The chemicals industry is not ordinarily thought of as action central, but there have been some recent moves, including one today, that are stirring things up. Two private equity firms, First Reserve Capital and SK Capital Partners, today agreed to pay $628 million in cash for TPC Group Inc. (NASDAQ: TPCG), a maker of butadiene which is used extensively in the manufacture of synthetic rubber.
In June, Cabot Corp. (NYSE: CBT) paid $1.1 billion for a Dutch chemical maker and in January Eastman Chemical Co. (NYSE: EMN) paid $4.7 billion for Solutia Inc. The Dow Chemical Co. (NYSE: DOW) is still feeling the effects of its $16.2 billion merger with Rohm and Hass and is reportedly seeking a financing package worth $6.2 billion to prop up its end of a joint venture with Saudi Arabian Oil Co. called Sadara Chemical Co. Finally, another major chemicals maker, E.I. duPont de Nemours and Co. (NYSE: DD) is looking for an acquisition to beef up its position in India.
There’s a little rain falling on the parade today, though, with two downgrades of chemical companies from UBS. Westlake Chemical Corp. (NYSE: WLK) was cut to ‘sell’ and LyondellBasell Industries (NYSE: LYB) was cut to ‘neutral’ on what the bank sees as rising costs for natural gas feedstocks in the second half of this year. Natural gas provides the fuel to run the chemical cracking plants as well as being a source for ethane, which is used to make a wide variety of plastics and other products.
The three largest U.S. natural gas producers Exxon Mobil Corp. (NYSE: XOM), Chesapeake Energy Corp. (NYSE: CHK), and EOG Resources Inc. (NYSE: EOG) have been trying to raise natural gas prices this year as a glut of production pushed the price as low as $1.90/thousand cubic feet in April. The price has recovered to around $2.80 today, but an expected rise in natural gas prices due to production cutbacks is likely to chop margins at Westlake and LydondellBasell.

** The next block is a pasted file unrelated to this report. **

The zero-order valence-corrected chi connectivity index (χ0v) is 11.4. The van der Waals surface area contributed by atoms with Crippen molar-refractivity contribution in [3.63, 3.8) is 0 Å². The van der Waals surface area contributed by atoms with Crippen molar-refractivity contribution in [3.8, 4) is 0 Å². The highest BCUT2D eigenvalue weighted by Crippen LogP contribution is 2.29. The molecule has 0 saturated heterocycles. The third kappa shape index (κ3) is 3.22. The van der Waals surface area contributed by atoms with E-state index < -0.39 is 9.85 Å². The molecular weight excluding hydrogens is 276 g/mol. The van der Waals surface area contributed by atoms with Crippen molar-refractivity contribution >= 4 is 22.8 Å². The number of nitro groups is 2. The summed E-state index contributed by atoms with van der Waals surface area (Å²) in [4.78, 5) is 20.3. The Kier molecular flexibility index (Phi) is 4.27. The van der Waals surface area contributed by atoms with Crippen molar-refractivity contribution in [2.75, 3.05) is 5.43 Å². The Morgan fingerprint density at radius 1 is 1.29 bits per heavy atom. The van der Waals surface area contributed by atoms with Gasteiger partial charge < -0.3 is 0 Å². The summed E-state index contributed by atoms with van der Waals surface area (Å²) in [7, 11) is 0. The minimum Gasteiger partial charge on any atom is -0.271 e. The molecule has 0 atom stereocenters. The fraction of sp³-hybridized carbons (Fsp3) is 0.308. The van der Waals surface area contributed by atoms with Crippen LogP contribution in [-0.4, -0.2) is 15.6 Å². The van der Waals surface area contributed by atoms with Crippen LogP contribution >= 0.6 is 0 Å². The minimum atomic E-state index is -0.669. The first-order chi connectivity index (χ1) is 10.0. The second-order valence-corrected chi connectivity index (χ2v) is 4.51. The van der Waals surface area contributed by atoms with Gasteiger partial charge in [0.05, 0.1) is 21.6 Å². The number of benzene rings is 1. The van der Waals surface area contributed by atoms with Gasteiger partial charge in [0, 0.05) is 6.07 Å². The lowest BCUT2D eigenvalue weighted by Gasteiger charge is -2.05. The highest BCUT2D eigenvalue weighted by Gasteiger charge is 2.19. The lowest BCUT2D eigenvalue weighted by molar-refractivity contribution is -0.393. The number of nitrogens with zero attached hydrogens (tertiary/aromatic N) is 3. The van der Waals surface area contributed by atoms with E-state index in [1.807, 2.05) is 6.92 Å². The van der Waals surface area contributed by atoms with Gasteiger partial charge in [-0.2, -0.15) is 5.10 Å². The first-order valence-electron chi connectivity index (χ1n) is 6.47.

UBS expects ethane prices to rise by 67%, from $0.30/gallon to $0.50/gallon by year’s end. Ethane is component of natural gas, but it must be separated and chilled at gas processing plants. It cannot just be cracked like other gases or liquids that flow out of the ground at a natural gas well.
Westlake is probably lucky that its attempt at a hostile takeover of rival Georgia Gulf failed earlier this year. Westlake’s $1.2 billion offer was dropped in May and then Georgia Gulf struck a deal with PPG Industries Inc. (NYSE: PPG) to form a new chemicals company combining PPG’s assets with Westlake. That deal was worth $2.1 billion for Westlake shareholders.
A Wall Street Journal story in June named a number of other possible private equity deals or acquisitions by chemical firms wanting either to shed “non-core” assets or to diversify by adding another piece of the chemicals business.
It pays to look closely, though. Before Cabot announced its acquisition of the Dutch firm shares traded at $36.51. Today the shares are down to $35.27 following a rise to more than $41 about two weeks after the deal was announced.